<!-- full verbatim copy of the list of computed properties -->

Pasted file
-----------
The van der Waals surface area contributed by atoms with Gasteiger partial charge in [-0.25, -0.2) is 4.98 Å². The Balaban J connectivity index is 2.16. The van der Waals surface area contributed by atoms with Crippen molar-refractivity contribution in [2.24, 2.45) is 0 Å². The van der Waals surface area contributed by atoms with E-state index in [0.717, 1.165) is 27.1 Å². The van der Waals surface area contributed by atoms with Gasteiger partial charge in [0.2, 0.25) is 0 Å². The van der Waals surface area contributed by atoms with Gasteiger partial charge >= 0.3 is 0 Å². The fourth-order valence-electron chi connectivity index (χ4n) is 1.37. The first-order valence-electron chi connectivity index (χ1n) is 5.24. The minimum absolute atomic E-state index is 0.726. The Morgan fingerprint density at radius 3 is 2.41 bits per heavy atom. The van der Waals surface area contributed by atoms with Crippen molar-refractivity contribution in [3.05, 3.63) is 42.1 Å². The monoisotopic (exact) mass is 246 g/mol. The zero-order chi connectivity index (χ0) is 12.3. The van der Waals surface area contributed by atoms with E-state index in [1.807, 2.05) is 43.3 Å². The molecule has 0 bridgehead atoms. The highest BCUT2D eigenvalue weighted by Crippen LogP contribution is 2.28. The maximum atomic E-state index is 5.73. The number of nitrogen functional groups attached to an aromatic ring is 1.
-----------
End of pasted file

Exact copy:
The van der Waals surface area contributed by atoms with Gasteiger partial charge in [-0.25, -0.2) is 4.98 Å². The Balaban J connectivity index is 2.16. The van der Waals surface area contributed by atoms with Crippen molar-refractivity contribution in [2.24, 2.45) is 0 Å². The van der Waals surface area contributed by atoms with E-state index in [0.717, 1.165) is 27.1 Å². The van der Waals surface area contributed by atoms with Gasteiger partial charge in [0.2, 0.25) is 0 Å². The van der Waals surface area contributed by atoms with Gasteiger partial charge >= 0.3 is 0 Å². The fourth-order valence-electron chi connectivity index (χ4n) is 1.37. The first-order valence-electron chi connectivity index (χ1n) is 5.24. The minimum absolute atomic E-state index is 0.726. The Morgan fingerprint density at radius 3 is 2.41 bits per heavy atom. The van der Waals surface area contributed by atoms with Crippen molar-refractivity contribution in [3.05, 3.63) is 42.1 Å². The monoisotopic (exact) mass is 246 g/mol. The zero-order chi connectivity index (χ0) is 12.3. The van der Waals surface area contributed by atoms with E-state index in [1.807, 2.05) is 43.3 Å². The molecule has 0 bridgehead atoms. The highest BCUT2D eigenvalue weighted by Crippen LogP contribution is 2.28. The maximum atomic E-state index is 5.73. The number of nitrogen functional groups attached to an aromatic ring is 1.